“Listening to Dust” by Brandon Shire [TPG Books, 2012] is not a book to tackle if you’re feeling depressed. It is both raw and uncompromising, and it is sure to evoke a gut response from most readers. Nevertheless, it is a thought provoking read and well worth the investment.
The story focuses on a chance meeting between two men with complex and troubled backgrounds, and who find solace in a similarly complex relationship. There is nothing particularly romantic about this affair, and yet it is entirely credible. Relationships do not run smooth, especially same-sex relationships when the public decides to get involved (directly or indirectly), and particularly if that public happens to be the closed minds of a backwater town.
Shire delves into all these aspects with an unrelenting frankness that defies political correctness, i.e. a “drunk” for a father, a “druggy” for a mother, and a “dummy” brother. Yet any other language would have seemed pale in context.
I liked the character development of Stephen and Dusty, and the unexpected twists in their tenuous relationship. On the other hand, I wasn’t quite convinced with Robbie’s character (his language, I think), and there were a few times when I got lost by the changing narration. But, otherwise this is a well-written exploration of human nature, both the good and the profane. Four bees.(less)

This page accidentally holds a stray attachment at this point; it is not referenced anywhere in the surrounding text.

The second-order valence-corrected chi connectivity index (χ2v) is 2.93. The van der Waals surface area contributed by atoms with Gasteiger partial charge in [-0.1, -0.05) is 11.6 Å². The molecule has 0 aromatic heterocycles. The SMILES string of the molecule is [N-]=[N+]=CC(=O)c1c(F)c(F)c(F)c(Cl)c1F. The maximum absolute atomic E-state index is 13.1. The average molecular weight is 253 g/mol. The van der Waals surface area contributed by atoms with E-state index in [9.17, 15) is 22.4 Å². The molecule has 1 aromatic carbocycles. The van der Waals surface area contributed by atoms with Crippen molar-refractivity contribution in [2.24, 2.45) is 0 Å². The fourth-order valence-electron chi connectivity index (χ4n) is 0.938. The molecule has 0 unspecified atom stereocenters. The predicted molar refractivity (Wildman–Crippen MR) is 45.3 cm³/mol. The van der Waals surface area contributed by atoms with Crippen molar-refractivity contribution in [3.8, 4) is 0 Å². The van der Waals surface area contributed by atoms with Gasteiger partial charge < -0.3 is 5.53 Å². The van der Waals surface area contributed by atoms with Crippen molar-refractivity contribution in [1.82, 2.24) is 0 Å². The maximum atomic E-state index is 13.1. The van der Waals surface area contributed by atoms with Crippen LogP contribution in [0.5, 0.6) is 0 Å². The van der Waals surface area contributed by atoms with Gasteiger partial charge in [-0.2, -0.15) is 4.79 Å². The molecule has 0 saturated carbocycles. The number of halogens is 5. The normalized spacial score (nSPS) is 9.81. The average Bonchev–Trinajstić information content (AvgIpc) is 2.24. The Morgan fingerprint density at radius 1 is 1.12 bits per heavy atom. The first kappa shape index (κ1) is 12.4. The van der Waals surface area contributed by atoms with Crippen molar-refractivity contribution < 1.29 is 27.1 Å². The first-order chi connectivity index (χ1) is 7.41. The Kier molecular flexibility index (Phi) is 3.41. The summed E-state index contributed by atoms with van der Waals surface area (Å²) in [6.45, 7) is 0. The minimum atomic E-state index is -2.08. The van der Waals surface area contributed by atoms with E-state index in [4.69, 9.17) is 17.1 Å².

Until I came across "Eromenos" by Melanie McDonald [Seriously Good Books, 2011] I had never before heard of Antinous of Bithynia, or his legendary affair with the Emperor Hadrian. Just how I could have missed such a charming page in history (referred to as the “real life version of Zeus and Ganymede”) I don’t know, but I am certainly grateful to Ms McDonald for introducing me to it in such an entertaining way.
Antinous was born in the town of Bithynion-Claudiopolis, in the Greek province of Bithynia, and the story is told in his voice as a recollection. At about 12 years Antinous is sent to Nikomedia for his education, and it is there that he catches the eye of Hadrian on one of his many tours. With a ready eye for beautiful young boys, Hadrian invites him to join his imperial retinue as a page.
This is fairly heady stuff for a farm lad from one of the Greek provinces, but even more honours were to follow when Hadrian asked him to be his personal attendant on a hunting trip, and eventually into his bed.
As one might expect, however, being the catamite of a living god had its ups and downs, as Antinous would soon discover, for Hadrian was by profession a general as well as emperor, and thereby firmly in command of everyone around him. Nonetheless, Antinous somehow learned to cope with the vagaries of both the emperor and the imperial court for some seven years.
Nevertheless, as he approached manhood (around 19) he began to realize the he could no longer be Hadrian’s lover because of public opinion and because Hadrian preferred younger boys; therefore, Antinous decided to sacrifice himself to the gods and the man he loved. At least that is how the story goes, for no one really knows for certain.
One researcher has put it this way: